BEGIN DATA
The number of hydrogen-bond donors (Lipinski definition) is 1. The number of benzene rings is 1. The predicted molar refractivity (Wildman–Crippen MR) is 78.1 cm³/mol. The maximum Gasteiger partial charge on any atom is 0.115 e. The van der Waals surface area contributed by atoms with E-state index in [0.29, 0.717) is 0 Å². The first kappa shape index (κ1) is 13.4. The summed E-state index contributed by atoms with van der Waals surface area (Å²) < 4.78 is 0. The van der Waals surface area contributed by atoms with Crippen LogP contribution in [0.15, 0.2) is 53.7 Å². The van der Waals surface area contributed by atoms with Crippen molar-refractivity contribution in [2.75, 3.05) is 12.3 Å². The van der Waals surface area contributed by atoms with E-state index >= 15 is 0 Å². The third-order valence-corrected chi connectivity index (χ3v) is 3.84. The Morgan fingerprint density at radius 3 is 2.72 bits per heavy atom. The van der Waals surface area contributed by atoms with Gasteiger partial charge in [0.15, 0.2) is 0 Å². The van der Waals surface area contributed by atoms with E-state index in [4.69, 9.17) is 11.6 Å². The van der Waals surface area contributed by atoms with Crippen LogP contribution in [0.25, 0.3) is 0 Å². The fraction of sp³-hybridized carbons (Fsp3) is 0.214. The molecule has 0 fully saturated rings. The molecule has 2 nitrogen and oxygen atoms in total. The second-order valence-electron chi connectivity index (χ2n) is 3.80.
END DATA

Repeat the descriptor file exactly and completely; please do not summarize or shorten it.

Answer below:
The number of hydrogen-bond donors (Lipinski definition) is 1. The number of benzene rings is 1. The predicted molar refractivity (Wildman–Crippen MR) is 78.1 cm³/mol. The maximum Gasteiger partial charge on any atom is 0.115 e. The van der Waals surface area contributed by atoms with E-state index in [0.29, 0.717) is 0 Å². The first kappa shape index (κ1) is 13.4. The summed E-state index contributed by atoms with van der Waals surface area (Å²) < 4.78 is 0. The van der Waals surface area contributed by atoms with Crippen LogP contribution in [0.15, 0.2) is 53.7 Å². The van der Waals surface area contributed by atoms with Crippen molar-refractivity contribution in [2.75, 3.05) is 12.3 Å². The van der Waals surface area contributed by atoms with E-state index >= 15 is 0 Å². The third-order valence-corrected chi connectivity index (χ3v) is 3.84. The Morgan fingerprint density at radius 3 is 2.72 bits per heavy atom. The van der Waals surface area contributed by atoms with Gasteiger partial charge in [0.15, 0.2) is 0 Å². The van der Waals surface area contributed by atoms with E-state index in [4.69, 9.17) is 11.6 Å². The van der Waals surface area contributed by atoms with Crippen LogP contribution in [0.25, 0.3) is 0 Å². The fraction of sp³-hybridized carbons (Fsp3) is 0.214. The molecule has 0 fully saturated rings. The molecule has 2 nitrogen and oxygen atoms in total. The second-order valence-electron chi connectivity index (χ2n) is 3.80.